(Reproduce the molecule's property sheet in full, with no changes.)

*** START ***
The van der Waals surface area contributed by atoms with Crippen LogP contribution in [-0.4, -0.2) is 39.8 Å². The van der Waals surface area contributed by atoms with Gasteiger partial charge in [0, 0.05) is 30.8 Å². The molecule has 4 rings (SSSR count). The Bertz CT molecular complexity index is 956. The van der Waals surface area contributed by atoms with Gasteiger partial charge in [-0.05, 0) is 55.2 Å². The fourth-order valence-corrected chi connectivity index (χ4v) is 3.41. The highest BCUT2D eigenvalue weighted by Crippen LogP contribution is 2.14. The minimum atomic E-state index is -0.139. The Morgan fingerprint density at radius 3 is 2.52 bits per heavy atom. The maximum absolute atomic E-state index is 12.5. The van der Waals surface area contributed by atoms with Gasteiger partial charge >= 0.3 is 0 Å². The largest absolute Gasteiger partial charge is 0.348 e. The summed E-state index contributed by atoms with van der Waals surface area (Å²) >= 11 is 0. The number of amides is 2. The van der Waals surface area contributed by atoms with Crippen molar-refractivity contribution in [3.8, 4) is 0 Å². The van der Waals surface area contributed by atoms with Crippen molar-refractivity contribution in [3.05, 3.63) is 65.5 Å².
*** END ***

The van der Waals surface area contributed by atoms with Crippen LogP contribution in [-0.4, -0.2) is 39.8 Å². The van der Waals surface area contributed by atoms with Gasteiger partial charge in [0, 0.05) is 30.8 Å². The molecule has 4 rings (SSSR count). The Bertz CT molecular complexity index is 956. The van der Waals surface area contributed by atoms with Gasteiger partial charge in [-0.05, 0) is 55.2 Å². The fourth-order valence-corrected chi connectivity index (χ4v) is 3.41. The highest BCUT2D eigenvalue weighted by Crippen LogP contribution is 2.14. The minimum atomic E-state index is -0.139. The Morgan fingerprint density at radius 3 is 2.52 bits per heavy atom. The maximum absolute atomic E-state index is 12.5. The van der Waals surface area contributed by atoms with Gasteiger partial charge >= 0.3 is 0 Å². The largest absolute Gasteiger partial charge is 0.348 e. The summed E-state index contributed by atoms with van der Waals surface area (Å²) >= 11 is 0. The number of amides is 2. The van der Waals surface area contributed by atoms with Crippen molar-refractivity contribution in [3.8, 4) is 0 Å². The van der Waals surface area contributed by atoms with Crippen molar-refractivity contribution in [3.05, 3.63) is 65.5 Å².